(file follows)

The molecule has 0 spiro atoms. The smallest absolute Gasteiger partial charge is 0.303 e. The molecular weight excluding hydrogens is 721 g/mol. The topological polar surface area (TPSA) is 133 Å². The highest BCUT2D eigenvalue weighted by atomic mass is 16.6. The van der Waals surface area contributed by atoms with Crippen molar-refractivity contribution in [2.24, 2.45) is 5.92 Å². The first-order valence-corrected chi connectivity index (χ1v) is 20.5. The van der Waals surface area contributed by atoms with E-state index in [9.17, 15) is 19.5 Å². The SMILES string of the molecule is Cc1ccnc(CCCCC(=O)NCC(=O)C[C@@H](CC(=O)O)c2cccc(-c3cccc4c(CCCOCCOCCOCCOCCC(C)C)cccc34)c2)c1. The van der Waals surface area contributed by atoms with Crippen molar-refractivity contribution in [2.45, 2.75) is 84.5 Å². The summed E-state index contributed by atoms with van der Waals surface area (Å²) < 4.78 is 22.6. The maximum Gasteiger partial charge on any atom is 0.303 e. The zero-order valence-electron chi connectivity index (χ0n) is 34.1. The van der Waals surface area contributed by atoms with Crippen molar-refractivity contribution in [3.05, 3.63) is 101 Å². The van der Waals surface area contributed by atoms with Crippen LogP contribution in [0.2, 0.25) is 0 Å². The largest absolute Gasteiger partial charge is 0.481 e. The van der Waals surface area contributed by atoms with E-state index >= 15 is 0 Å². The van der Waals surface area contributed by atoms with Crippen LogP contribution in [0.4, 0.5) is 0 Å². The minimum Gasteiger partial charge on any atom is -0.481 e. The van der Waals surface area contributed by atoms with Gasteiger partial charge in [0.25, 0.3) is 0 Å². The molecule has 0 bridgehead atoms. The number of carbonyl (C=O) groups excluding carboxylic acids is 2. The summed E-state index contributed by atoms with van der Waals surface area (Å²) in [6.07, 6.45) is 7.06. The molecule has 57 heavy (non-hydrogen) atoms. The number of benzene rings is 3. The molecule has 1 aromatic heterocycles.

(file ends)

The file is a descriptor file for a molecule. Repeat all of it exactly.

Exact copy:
The molecule has 0 spiro atoms. The smallest absolute Gasteiger partial charge is 0.303 e. The molecular weight excluding hydrogens is 721 g/mol. The topological polar surface area (TPSA) is 133 Å². The highest BCUT2D eigenvalue weighted by atomic mass is 16.6. The van der Waals surface area contributed by atoms with Crippen molar-refractivity contribution in [2.24, 2.45) is 5.92 Å². The first-order valence-corrected chi connectivity index (χ1v) is 20.5. The van der Waals surface area contributed by atoms with E-state index in [9.17, 15) is 19.5 Å². The SMILES string of the molecule is Cc1ccnc(CCCCC(=O)NCC(=O)C[C@@H](CC(=O)O)c2cccc(-c3cccc4c(CCCOCCOCCOCCOCCC(C)C)cccc34)c2)c1. The van der Waals surface area contributed by atoms with Crippen molar-refractivity contribution in [2.45, 2.75) is 84.5 Å². The summed E-state index contributed by atoms with van der Waals surface area (Å²) < 4.78 is 22.6. The maximum Gasteiger partial charge on any atom is 0.303 e. The zero-order valence-electron chi connectivity index (χ0n) is 34.1. The van der Waals surface area contributed by atoms with Crippen molar-refractivity contribution in [3.05, 3.63) is 101 Å². The van der Waals surface area contributed by atoms with Crippen LogP contribution in [0.2, 0.25) is 0 Å². The largest absolute Gasteiger partial charge is 0.481 e. The van der Waals surface area contributed by atoms with E-state index >= 15 is 0 Å². The van der Waals surface area contributed by atoms with Crippen LogP contribution in [0.4, 0.5) is 0 Å². The minimum Gasteiger partial charge on any atom is -0.481 e. The van der Waals surface area contributed by atoms with Gasteiger partial charge in [0.25, 0.3) is 0 Å². The molecule has 0 bridgehead atoms. The number of carbonyl (C=O) groups excluding carboxylic acids is 2. The summed E-state index contributed by atoms with van der Waals surface area (Å²) in [6.07, 6.45) is 7.06. The molecule has 57 heavy (non-hydrogen) atoms. The number of benzene rings is 3. The molecule has 1 aromatic heterocycles.